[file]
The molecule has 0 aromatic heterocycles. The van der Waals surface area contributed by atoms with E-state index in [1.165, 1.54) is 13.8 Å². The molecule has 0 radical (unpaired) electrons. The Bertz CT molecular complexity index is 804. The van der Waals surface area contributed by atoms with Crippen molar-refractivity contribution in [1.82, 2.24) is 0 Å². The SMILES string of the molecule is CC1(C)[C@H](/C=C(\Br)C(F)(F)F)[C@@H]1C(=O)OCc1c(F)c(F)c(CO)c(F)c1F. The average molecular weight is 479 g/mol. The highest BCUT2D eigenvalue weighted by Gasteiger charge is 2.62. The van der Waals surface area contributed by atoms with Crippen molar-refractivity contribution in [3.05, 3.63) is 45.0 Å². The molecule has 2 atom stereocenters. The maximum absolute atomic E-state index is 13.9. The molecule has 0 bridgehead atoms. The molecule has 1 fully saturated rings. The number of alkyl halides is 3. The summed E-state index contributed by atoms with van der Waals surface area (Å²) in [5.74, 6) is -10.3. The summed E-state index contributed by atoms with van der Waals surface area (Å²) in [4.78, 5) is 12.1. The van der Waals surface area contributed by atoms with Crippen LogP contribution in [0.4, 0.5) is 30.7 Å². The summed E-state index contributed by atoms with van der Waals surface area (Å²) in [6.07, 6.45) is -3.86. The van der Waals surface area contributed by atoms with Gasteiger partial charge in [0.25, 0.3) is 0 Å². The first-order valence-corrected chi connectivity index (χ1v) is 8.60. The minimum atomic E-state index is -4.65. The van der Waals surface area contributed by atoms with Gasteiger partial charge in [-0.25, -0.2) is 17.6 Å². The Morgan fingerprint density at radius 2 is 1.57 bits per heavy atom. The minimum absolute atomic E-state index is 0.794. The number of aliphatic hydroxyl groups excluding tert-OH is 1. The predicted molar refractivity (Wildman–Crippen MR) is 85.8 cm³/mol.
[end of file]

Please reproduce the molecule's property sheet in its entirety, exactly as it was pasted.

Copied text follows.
The molecule has 0 aromatic heterocycles. The van der Waals surface area contributed by atoms with E-state index in [1.165, 1.54) is 13.8 Å². The molecule has 0 radical (unpaired) electrons. The Bertz CT molecular complexity index is 804. The van der Waals surface area contributed by atoms with Crippen molar-refractivity contribution in [1.82, 2.24) is 0 Å². The SMILES string of the molecule is CC1(C)[C@H](/C=C(\Br)C(F)(F)F)[C@@H]1C(=O)OCc1c(F)c(F)c(CO)c(F)c1F. The average molecular weight is 479 g/mol. The highest BCUT2D eigenvalue weighted by Gasteiger charge is 2.62. The van der Waals surface area contributed by atoms with Crippen molar-refractivity contribution in [3.05, 3.63) is 45.0 Å². The molecule has 2 atom stereocenters. The maximum absolute atomic E-state index is 13.9. The molecule has 0 bridgehead atoms. The molecule has 1 fully saturated rings. The number of alkyl halides is 3. The summed E-state index contributed by atoms with van der Waals surface area (Å²) in [5.74, 6) is -10.3. The summed E-state index contributed by atoms with van der Waals surface area (Å²) in [4.78, 5) is 12.1. The van der Waals surface area contributed by atoms with Crippen LogP contribution in [0.4, 0.5) is 30.7 Å². The summed E-state index contributed by atoms with van der Waals surface area (Å²) in [6.07, 6.45) is -3.86. The van der Waals surface area contributed by atoms with Gasteiger partial charge in [0.25, 0.3) is 0 Å². The first-order valence-corrected chi connectivity index (χ1v) is 8.60. The minimum atomic E-state index is -4.65. The van der Waals surface area contributed by atoms with Gasteiger partial charge in [-0.25, -0.2) is 17.6 Å². The Morgan fingerprint density at radius 2 is 1.57 bits per heavy atom. The minimum absolute atomic E-state index is 0.794. The number of aliphatic hydroxyl groups excluding tert-OH is 1. The predicted molar refractivity (Wildman–Crippen MR) is 85.8 cm³/mol.